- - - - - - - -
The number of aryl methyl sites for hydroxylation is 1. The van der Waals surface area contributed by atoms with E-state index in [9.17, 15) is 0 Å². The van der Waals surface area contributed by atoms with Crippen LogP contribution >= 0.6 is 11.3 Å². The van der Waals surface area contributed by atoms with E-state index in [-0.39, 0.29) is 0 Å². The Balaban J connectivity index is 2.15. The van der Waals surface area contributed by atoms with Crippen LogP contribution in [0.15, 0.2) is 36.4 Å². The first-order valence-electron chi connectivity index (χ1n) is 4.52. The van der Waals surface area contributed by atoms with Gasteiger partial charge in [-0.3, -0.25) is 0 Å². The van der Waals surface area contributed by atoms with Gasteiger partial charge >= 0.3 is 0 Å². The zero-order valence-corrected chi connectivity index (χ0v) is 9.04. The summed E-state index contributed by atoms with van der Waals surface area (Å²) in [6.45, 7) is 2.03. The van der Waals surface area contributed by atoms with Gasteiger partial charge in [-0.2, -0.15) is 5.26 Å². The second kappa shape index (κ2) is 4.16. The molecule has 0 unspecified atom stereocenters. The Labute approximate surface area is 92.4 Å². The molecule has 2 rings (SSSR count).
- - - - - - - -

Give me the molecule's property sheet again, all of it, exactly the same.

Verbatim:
The number of aryl methyl sites for hydroxylation is 1. The van der Waals surface area contributed by atoms with E-state index in [9.17, 15) is 0 Å². The van der Waals surface area contributed by atoms with Crippen LogP contribution >= 0.6 is 11.3 Å². The van der Waals surface area contributed by atoms with E-state index in [-0.39, 0.29) is 0 Å². The Balaban J connectivity index is 2.15. The van der Waals surface area contributed by atoms with Crippen LogP contribution in [0.15, 0.2) is 36.4 Å². The first-order valence-electron chi connectivity index (χ1n) is 4.52. The van der Waals surface area contributed by atoms with Gasteiger partial charge in [-0.3, -0.25) is 0 Å². The van der Waals surface area contributed by atoms with Gasteiger partial charge >= 0.3 is 0 Å². The zero-order valence-corrected chi connectivity index (χ0v) is 9.04. The summed E-state index contributed by atoms with van der Waals surface area (Å²) in [6.45, 7) is 2.03. The van der Waals surface area contributed by atoms with Gasteiger partial charge in [-0.2, -0.15) is 5.26 Å². The second kappa shape index (κ2) is 4.16. The molecule has 0 unspecified atom stereocenters. The Labute approximate surface area is 92.4 Å². The molecule has 2 rings (SSSR count).